The oatmeal porter and the bitter that I mentioned last week got put off until tonight because of a delayed shipment. The porter is boiling now, and I'll stay up late to knock out the bitter.

General Homebrew Discussion / Re: First extract in years
« on: September 09, 2011, 10:45:49 PM »
After mashing all my homebrews for 5 years, several factors conspired to motivate me to do an extract hefe last month. Sometimes there is something to be said for a shorter brew day.

General Homebrew Discussion / Re: What's Brewing This Weekend - 9/9 Edition
« on: September 09, 2011, 10:39:44 PM »
Nothing on the weekend, but during the week I hope to brew a Groaty Brown Porter and a Special Bitter.

All Grain Brewing / Re: Lager Candy Sweetness
« on: September 03, 2011, 09:32:32 PM »
Doesn't this recipe have crystal malt in it? That's where I would expect the sweetness to come from. I seem to recall he said something about using crystal in O-fests and skipping it in Vienna. Maybe you would prefer his Vienna lager recipe?

Have the Paxton responses been posted yet? Maybe I'm looking in the wrong spot?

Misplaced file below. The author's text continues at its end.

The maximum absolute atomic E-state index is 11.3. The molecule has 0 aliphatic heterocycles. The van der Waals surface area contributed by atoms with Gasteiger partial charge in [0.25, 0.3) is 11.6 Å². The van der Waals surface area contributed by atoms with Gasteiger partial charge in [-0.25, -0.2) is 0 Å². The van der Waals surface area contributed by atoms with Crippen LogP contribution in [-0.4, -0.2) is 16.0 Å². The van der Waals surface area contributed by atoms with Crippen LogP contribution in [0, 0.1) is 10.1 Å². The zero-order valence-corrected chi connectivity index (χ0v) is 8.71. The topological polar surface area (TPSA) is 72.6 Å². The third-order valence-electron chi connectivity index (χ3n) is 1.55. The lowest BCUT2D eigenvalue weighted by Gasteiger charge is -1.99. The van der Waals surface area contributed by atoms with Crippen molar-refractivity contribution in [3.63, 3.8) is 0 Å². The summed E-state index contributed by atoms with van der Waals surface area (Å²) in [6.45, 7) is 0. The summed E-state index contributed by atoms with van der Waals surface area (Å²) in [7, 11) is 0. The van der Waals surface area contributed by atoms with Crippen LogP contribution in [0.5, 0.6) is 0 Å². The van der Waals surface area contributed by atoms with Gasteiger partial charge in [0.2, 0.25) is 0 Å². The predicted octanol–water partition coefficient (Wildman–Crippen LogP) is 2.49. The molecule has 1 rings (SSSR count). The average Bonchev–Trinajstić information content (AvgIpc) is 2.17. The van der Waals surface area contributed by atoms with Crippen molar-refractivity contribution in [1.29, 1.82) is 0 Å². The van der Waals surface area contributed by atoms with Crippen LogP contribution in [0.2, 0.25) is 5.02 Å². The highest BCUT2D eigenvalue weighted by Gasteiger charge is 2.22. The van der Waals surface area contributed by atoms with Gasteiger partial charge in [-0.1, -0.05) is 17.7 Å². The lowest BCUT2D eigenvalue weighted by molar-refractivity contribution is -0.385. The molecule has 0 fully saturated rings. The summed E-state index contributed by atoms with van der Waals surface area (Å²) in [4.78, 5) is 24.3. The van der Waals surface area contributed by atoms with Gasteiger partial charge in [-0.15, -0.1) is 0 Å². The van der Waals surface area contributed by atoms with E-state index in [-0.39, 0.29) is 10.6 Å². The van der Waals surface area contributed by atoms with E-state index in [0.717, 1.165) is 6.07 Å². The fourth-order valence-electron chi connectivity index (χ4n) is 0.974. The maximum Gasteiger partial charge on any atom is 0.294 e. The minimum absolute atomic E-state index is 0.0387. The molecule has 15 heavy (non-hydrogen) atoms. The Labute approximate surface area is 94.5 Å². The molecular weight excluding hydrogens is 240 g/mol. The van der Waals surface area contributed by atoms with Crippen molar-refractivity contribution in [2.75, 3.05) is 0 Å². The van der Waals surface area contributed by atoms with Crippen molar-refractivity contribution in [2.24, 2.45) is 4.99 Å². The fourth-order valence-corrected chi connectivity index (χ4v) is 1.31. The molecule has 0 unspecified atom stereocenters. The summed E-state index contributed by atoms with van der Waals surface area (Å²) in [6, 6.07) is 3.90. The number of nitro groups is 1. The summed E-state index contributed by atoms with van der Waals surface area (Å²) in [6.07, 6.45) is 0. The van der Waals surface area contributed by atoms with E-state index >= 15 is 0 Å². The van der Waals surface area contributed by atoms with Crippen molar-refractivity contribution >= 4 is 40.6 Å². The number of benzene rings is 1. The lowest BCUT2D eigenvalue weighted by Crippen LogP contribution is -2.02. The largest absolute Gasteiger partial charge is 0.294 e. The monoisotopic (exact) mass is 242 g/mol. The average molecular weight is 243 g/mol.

Yeast and Fermentation / Re: New Yeast Book
« on: November 26, 2010, 12:23:26 PM »
I read through it once cover to cover when it first arrived in October and have not picked it up since.  My initial reaction is that there is a ton of information about yeast that I found very interesting.  Keep in mind that I am a sciency kind of guy who is enthralled by microbes beyond their ability to make beer and has picked up other books about bacteria and fungi for leisure reading.  I am not sure how much of Yeast I will incorporate into my brewing.  It defintiely makes me want to start a yeast laboratory and library, but practical considerations make that unlikely, at least in the short term. I will need to return to to the book again to extract and absorb more of it and evaluate what facets of it I can adopt and adapt for my own brewing.

Equipment and Software / Re: Auto siphon cracking